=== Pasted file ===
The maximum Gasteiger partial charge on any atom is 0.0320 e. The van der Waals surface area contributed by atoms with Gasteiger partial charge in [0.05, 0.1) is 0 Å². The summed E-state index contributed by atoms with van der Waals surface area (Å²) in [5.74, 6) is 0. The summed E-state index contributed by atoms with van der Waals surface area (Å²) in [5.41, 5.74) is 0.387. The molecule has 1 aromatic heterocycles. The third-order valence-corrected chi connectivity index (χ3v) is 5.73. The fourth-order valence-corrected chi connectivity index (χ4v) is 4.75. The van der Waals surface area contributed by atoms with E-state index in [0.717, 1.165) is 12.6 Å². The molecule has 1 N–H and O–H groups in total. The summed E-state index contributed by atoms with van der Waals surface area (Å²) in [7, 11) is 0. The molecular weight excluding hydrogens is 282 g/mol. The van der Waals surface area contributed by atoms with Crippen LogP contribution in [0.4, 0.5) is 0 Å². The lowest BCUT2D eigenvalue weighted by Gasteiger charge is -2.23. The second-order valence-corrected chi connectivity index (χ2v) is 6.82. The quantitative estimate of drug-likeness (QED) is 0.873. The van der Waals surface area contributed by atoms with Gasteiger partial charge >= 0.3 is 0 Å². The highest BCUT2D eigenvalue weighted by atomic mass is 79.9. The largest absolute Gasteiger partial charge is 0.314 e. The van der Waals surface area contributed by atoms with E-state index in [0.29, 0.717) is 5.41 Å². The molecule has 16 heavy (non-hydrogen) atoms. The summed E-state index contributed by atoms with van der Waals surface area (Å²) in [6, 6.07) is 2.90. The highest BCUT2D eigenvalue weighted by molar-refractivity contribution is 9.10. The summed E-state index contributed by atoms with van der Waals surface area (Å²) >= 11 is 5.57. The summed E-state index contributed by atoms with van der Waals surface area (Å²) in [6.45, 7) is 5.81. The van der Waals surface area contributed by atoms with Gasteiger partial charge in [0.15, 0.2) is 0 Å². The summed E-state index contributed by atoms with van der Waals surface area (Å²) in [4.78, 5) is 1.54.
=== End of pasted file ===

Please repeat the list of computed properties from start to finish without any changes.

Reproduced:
The maximum Gasteiger partial charge on any atom is 0.0320 e. The van der Waals surface area contributed by atoms with Gasteiger partial charge in [0.05, 0.1) is 0 Å². The summed E-state index contributed by atoms with van der Waals surface area (Å²) in [5.74, 6) is 0. The summed E-state index contributed by atoms with van der Waals surface area (Å²) in [5.41, 5.74) is 0.387. The molecule has 1 aromatic heterocycles. The third-order valence-corrected chi connectivity index (χ3v) is 5.73. The fourth-order valence-corrected chi connectivity index (χ4v) is 4.75. The van der Waals surface area contributed by atoms with E-state index in [0.717, 1.165) is 12.6 Å². The molecule has 1 N–H and O–H groups in total. The summed E-state index contributed by atoms with van der Waals surface area (Å²) in [7, 11) is 0. The molecular weight excluding hydrogens is 282 g/mol. The van der Waals surface area contributed by atoms with Crippen LogP contribution in [0.4, 0.5) is 0 Å². The lowest BCUT2D eigenvalue weighted by Gasteiger charge is -2.23. The second-order valence-corrected chi connectivity index (χ2v) is 6.82. The quantitative estimate of drug-likeness (QED) is 0.873. The van der Waals surface area contributed by atoms with Gasteiger partial charge >= 0.3 is 0 Å². The highest BCUT2D eigenvalue weighted by atomic mass is 79.9. The largest absolute Gasteiger partial charge is 0.314 e. The van der Waals surface area contributed by atoms with E-state index in [0.29, 0.717) is 5.41 Å². The molecule has 16 heavy (non-hydrogen) atoms. The summed E-state index contributed by atoms with van der Waals surface area (Å²) in [6, 6.07) is 2.90. The highest BCUT2D eigenvalue weighted by molar-refractivity contribution is 9.10. The summed E-state index contributed by atoms with van der Waals surface area (Å²) >= 11 is 5.57. The summed E-state index contributed by atoms with van der Waals surface area (Å²) in [6.45, 7) is 5.81. The van der Waals surface area contributed by atoms with Gasteiger partial charge in [0.15, 0.2) is 0 Å². The summed E-state index contributed by atoms with van der Waals surface area (Å²) in [4.78, 5) is 1.54.